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Across The Lake

Flipping across the dial, I heard a song. I didn't know the words, in fact, I couldn't understand the words. Another station had a country-western suggestion to what was being played, but it had no similarity to what Gene Autry said about being Back in the Saddle Again. Mumbling, swallowing the words, bleating too close to the microphone are all things that become annoying as the listener finds his or her appreciation diminished with advancing age.

And then on an album of music from "my time" came a number that had me thinking very differently about those days and what we listened to then. Maybe you'll remember and maybe you'd as soon forget, this once-upon-a-time song and the words

"Flat foot flooogie with the floy floy, flat foot floogie with the floy floy." I reached over and turned off my memory right then.

Making a phone call might remind you. Same thing when you turn on a light, or watch the truck pull up to fill your propane tank. Or, you might not remember that for all these things, you're relying on a cooperative. This happens to be National Co-op Month, so I'd like to share some thoughts. (Right off, as you probably know, I'm on the board of directors of Beltrami Electric Cooperative -- more about that later).

My closest connection to cooperatives happened more than sixty years ago, when Beltrami had a few local power companies and virtually no service beyond city limits. The first rural electric co-ops were just being formed and when REA came to this area, my dad got his license and started working, wiring homes around here. People of the right age have even mentioned this.

The next connection with co-operatives came when I went to work for what was then the Minneapolis Star-Journal. You've read stories that have the dateline followed by the letters AP in parentheses or the words, Associated Press. That's a cooperative, too, as newspapers and other media pass their stories on to other papers, TV and radio. Papers a long time ago realized cooperation saved money and time and served the public a lot more efficiently and with greater speed.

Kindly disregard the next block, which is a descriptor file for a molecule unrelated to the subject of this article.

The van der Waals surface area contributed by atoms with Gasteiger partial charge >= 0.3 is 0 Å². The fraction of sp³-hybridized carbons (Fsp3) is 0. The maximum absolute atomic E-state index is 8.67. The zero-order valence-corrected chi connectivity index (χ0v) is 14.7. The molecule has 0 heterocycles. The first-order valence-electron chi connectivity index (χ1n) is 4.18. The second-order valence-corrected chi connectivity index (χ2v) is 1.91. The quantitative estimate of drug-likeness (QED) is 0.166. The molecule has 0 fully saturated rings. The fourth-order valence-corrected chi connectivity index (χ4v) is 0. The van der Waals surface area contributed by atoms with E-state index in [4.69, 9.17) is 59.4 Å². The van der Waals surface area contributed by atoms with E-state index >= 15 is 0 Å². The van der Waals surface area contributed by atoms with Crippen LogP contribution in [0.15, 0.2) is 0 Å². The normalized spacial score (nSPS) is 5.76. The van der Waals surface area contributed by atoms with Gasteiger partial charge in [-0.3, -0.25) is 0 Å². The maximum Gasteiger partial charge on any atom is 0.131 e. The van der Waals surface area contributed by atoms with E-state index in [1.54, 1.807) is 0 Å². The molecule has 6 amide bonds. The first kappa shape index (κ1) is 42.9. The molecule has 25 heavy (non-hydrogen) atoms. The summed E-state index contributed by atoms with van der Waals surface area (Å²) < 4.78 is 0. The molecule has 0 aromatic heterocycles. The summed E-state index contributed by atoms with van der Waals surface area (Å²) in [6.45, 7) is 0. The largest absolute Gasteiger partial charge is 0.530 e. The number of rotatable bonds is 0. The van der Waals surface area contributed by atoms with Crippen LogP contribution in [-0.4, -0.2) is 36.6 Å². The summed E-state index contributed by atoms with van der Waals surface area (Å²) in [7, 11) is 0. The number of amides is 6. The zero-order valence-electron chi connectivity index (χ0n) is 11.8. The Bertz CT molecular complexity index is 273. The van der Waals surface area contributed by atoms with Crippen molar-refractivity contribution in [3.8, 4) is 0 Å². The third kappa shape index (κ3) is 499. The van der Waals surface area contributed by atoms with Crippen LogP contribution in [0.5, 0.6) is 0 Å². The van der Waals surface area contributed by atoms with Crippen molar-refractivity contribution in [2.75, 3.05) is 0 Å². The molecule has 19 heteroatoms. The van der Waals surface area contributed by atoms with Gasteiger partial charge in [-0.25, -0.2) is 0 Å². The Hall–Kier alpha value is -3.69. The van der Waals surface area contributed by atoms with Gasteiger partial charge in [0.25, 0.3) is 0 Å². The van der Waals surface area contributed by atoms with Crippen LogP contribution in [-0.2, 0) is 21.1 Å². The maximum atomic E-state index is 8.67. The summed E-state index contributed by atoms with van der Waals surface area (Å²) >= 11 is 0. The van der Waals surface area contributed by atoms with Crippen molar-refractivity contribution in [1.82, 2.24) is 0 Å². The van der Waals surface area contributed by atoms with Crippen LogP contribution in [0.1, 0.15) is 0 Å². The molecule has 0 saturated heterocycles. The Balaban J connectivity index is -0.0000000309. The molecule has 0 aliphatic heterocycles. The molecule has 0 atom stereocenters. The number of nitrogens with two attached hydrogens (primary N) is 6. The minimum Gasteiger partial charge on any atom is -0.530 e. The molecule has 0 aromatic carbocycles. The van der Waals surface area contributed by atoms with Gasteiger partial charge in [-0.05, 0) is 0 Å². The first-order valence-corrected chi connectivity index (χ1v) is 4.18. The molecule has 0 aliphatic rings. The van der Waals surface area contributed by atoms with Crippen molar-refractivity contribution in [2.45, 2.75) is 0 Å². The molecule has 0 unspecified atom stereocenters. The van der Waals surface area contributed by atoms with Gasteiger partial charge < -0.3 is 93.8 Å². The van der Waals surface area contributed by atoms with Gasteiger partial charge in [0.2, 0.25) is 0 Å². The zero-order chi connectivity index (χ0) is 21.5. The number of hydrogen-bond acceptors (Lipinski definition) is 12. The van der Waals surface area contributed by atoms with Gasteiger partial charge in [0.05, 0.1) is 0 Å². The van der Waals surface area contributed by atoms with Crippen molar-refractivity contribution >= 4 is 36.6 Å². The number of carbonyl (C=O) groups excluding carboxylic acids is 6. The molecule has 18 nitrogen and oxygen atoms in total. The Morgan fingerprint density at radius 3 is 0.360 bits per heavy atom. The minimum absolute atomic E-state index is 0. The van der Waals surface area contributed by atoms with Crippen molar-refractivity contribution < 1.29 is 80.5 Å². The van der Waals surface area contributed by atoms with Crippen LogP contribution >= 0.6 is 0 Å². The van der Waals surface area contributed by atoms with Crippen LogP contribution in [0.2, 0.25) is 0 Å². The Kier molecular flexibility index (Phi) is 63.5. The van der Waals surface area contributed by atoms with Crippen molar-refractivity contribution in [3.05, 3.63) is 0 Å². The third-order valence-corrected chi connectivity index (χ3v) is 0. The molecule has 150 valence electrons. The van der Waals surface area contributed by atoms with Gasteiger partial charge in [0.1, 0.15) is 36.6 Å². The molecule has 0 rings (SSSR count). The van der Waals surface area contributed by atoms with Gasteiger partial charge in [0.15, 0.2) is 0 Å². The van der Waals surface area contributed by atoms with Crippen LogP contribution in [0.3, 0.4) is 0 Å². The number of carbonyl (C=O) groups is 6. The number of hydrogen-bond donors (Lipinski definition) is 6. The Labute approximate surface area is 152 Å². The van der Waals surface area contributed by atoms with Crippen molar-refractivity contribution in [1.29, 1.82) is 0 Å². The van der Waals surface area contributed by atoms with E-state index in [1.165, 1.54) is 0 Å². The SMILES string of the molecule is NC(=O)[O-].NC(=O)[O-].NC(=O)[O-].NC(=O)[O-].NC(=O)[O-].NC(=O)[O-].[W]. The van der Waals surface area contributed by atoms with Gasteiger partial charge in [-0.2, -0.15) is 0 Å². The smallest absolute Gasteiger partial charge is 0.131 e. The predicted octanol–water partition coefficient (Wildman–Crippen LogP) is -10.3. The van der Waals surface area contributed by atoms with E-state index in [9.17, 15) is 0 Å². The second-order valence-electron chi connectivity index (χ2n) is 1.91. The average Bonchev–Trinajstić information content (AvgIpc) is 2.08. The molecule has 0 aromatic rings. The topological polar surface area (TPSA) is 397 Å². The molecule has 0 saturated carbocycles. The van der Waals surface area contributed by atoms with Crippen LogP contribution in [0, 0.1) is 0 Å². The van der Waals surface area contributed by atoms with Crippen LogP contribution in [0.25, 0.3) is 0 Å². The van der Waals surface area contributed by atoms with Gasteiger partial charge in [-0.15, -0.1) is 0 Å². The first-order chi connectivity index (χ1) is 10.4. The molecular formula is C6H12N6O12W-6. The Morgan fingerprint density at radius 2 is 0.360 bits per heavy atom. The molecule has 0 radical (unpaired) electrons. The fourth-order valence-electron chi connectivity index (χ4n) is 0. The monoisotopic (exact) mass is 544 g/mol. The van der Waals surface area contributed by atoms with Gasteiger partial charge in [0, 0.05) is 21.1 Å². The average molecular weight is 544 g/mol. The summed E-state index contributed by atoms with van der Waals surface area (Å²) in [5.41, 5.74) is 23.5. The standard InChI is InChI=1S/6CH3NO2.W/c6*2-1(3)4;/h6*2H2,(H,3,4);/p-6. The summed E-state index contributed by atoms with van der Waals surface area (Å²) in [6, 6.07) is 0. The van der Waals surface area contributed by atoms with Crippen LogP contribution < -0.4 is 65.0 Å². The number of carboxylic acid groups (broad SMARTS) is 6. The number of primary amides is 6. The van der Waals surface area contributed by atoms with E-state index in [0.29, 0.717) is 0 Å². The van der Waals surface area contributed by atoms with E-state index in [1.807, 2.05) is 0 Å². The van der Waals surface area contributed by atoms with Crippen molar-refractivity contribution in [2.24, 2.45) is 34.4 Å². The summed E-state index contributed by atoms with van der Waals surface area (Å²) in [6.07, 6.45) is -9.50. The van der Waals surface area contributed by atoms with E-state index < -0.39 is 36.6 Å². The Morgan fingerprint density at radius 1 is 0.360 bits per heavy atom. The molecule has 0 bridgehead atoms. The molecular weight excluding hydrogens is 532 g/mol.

When I moved into broadcasting, one of my first assignments again involved a cooperative -- the Farmer's Union Grain Terminal Association. I was the voice of their commercials and incidentally, a regular fan of Linda Lu, the yodeling voice of the Co-op Shoppers. Remember, "If you want to co-operate with your neighbor, save your pocketbook and what's more, lighten your labor, shop at the co-op..."

When My Favorite Reader and I "came home" we quickly became part of the local co-ops. We needed electricity, we needed propane. Blackduck Agricultural Service took care of the gas, Beltrami Electric the power. I soon learned that co-ops are owned by the members and are organized with by-laws providing for officers with responsibilities spelled out in state law and regulations. A year later I was asked to serve on the Beltrami board -- my current term is up next year

Beltrami Electric is large -- nearly 20,000 meters on BEC lines measure the volume of the current our members use. Still, large as that may seem, we're small compared to our neighbor cooperative just a block away. Paul Bunyan Telephone. It's the phone company for huge sections of northern Minnesota, including the Blackduck area which PBT acquired a year or two ago.

PBT is a lot more than a phone company. It's the leading provider of television service, the chosen connector to the Internet and where we look as we hear more and more about broadband and other services coming even to this rural part of the nation. Like all co-ops, it has its own board of directors elected by the members and working under the same general provisions affecting the cooperative way of doing business. Like Blackduck Ag, Beltrami Electric and the many local buyer groups working on the cooperative principle, they have chosen appropriately to observe this National Co-op Month with the slogan, "Local, Trusted, Serving You."

Thoughts while drying the dishes... Back to those opening paragraphs for a minute. Remember then fun we had with "Mairzydoats and dozedoats and liddlelams eat ivy. A kiddleeativy, too, woodn't chew?" Anybody remember if I've got the spelling right? I do remember the melody -- snappier than Three Little Fishes but lyrics not quite up to the level of "Nyaa, nyaa, nyaa said the little fox. Nyaa, nyaa, you can't catch me."